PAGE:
Let’s talk about your data security plan.
News Flash! Tax Professional Thinks He Sees His Shadow, but it’s the IRS…
Don’t be Punxsutawney Phil when it comes to potential identity theft. As a tax professional, you are required to have a data security plan.
Now, before you run back down into your burrow because you operate as a sole practitioner and believe these rules only apply to the ‘big boys,’ be aware that the IRS casts its shadow over you as well.
Remember the box you had to check when renewing your PTIN? It didn’t ask how large a firm you’re with, it just asked you to confirm you have a data security plan in place as a prerequisite for PTIN renewal.
The fact of the matter is that your office and records are a goldmine of data, especially for the ever-evolving gang of cyber thieves out there.
Tax professionals need to be aware of their obligation to protect client data and to cooperate with any IRS investigation related to data theft.
Members of the IRS Electronic Tax Administration Advisory Committee (ETAAC) noted recently that they believe “far fewer than half of tax professionals are aware of their responsibilities under the FTC Safeguards rule and that even fewer professionals have implemented required security practices.”
The Financial Services Modernization Act of 1999, (Gramm-Leach-Bliley (GLB) Act), gives the Federal Trade Commission authority to set rules and regulations regarding the safeguarding of information for all types of businesses, including tax return preparers.
According to the FTC Safeguards Rule, tax return preparers must create and enact security plans to protect client data. Failure to do so may result in an FTC investigation.
According to the FTC, each company, as part of its plan, must:
- Designate one or more employees to coordinate its information security program;
- Identify and assess the risks to customer information in each area of the company’s operation and evaluate the effectiveness of the current safeguards for controlling these risks;
- Design and implement a safeguards program and regularly monitor and test it;
- Select service providers that can maintain appropriate safeguards, make sure the contract requires them to maintain safeguards and oversee their handling of customer information; and
- Evaluate and adjust the program in light of relevant circumstances, including changes in the firm’s business or operations, or the results of security testing and monitoring.
The FTC says the requirements are designed to be flexible (but not ignored) so that companies can implement safeguards appropriate to their own circumstances. The Safeguards Rule requires companies to assess and address the risks to customer information in all areas of their operations.
Publication 4557, Safeguarding Taxpayer Data, details critical security measures all tax professionals should enact. The publication also includes information on how to comply with the FTC Safeguards Rule, including a checklist of items for a prospective data security plan.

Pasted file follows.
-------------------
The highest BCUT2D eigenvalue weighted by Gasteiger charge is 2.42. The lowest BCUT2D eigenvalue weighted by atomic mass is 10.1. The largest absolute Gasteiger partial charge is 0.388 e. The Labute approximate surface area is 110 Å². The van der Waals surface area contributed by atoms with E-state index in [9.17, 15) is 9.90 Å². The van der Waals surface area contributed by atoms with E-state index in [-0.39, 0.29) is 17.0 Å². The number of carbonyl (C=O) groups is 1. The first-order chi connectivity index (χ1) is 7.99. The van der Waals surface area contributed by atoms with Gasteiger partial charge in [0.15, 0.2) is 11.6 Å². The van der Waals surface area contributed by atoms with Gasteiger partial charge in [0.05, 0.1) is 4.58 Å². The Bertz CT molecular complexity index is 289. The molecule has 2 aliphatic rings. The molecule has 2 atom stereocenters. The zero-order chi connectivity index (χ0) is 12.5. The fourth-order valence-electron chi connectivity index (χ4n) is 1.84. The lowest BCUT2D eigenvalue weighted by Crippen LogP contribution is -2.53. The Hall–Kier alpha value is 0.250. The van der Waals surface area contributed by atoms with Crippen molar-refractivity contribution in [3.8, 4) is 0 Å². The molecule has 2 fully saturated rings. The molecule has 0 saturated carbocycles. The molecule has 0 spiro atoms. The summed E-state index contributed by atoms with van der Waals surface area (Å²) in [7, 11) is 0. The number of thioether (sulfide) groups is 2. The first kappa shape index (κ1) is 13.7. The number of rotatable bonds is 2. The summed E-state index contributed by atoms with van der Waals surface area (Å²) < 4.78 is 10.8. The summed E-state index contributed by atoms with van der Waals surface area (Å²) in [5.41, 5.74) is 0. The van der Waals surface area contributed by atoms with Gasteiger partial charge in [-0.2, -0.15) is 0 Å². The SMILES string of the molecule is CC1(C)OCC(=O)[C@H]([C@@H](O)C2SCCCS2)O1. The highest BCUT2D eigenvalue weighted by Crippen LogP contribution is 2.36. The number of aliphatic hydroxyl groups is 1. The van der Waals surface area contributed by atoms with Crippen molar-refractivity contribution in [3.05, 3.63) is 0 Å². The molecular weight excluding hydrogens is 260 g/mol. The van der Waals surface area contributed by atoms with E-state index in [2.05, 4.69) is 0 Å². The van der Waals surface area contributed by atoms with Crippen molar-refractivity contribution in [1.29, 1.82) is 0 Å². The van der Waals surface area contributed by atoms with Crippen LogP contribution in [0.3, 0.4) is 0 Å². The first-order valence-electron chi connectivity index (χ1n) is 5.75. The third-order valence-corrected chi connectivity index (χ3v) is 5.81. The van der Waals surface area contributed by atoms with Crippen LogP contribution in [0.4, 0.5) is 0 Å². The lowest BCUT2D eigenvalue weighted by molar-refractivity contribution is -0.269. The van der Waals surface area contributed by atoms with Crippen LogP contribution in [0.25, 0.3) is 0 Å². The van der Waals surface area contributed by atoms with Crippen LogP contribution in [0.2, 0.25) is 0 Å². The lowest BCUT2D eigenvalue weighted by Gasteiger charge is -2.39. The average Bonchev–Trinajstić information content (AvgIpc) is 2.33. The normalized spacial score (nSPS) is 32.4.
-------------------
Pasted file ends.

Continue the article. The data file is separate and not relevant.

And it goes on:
IRS Publication 3112 — IRS e-File Application and Participation, states: Safeguarding of IRS e-file from fraud and abuse is the shared responsibility of the IRS and Authorized IRS e-file Providers. Providers must be diligent in recognizing fraud and abuse, reporting it to the IRS, and preventing it when possible. Providers must also cooperate with the IRS’s investigations by making available to the IRS upon request information and documents related to returns with potential fraud or abuse.
Publication 5293, Data Security Resource Guide for Tax Professionals, provides a compilation of data theft information available on IRS.gov.
Also, tax professionals should stay connected to the IRS through:
Social Media (follow this link to the IRS Social Media website)
Potential Penalties beyond an FTC investigation:
IRC Section 7216 — This provision imposes criminal penalties on any person engaged in the business of preparing or providing services in connection with the preparation of tax returns who knowingly or recklessly makes unauthorized disclosures or uses information furnished to them in connection with the preparation of an income tax return.
IRC Section 6713 — This provision imposes monetary penalties on the unauthorized disclosures or uses of taxpayer information by any person engaged in the business of preparing or providing services in connection with the preparation of tax returns.
Rev. Proc. 2007–40 — This procedure requires authorized IRS e-file providers to have security systems in place to prevent unauthorized access to taxpayer accounts and personal information by third parties. It also specifies that violations of the GLB Act and the implementing rules and regulations put into effect by the FTC, as well as violations of non-disclosure rules addressed in IRC sections 6713 and 7216, are considered violations of Revenue Procedure 2007–40. These violations are subject to penalties or sanctions specified in the Revenue Procedure.
Also, while this writing may have you thinking about software and file protection, let’s not forget about staffing that you’re considering. While we want to believe our staff is an integral part of a trusted team, I suggest you approach new hires with a wary eye. If you’re not going to give that new front desk person access to your financial files, shouldn’t you also consider limiting their access to client data? Perhaps part of that data security plan should also address policies and procedures as to employees removing files or records from the office (especially remote workers), sharing of information, e-mail policies and disclosures over social media such as Facebook or Twitter.
Ok, so I’ve given you this advice a little bit early. Now maybe take a candle with you (to write out your security plan) as you return to your burrow and grab a bit more rest before clients drag you back out!
by Tom O’Saben, EA
Originally published at https://taxschool.illinois.edu.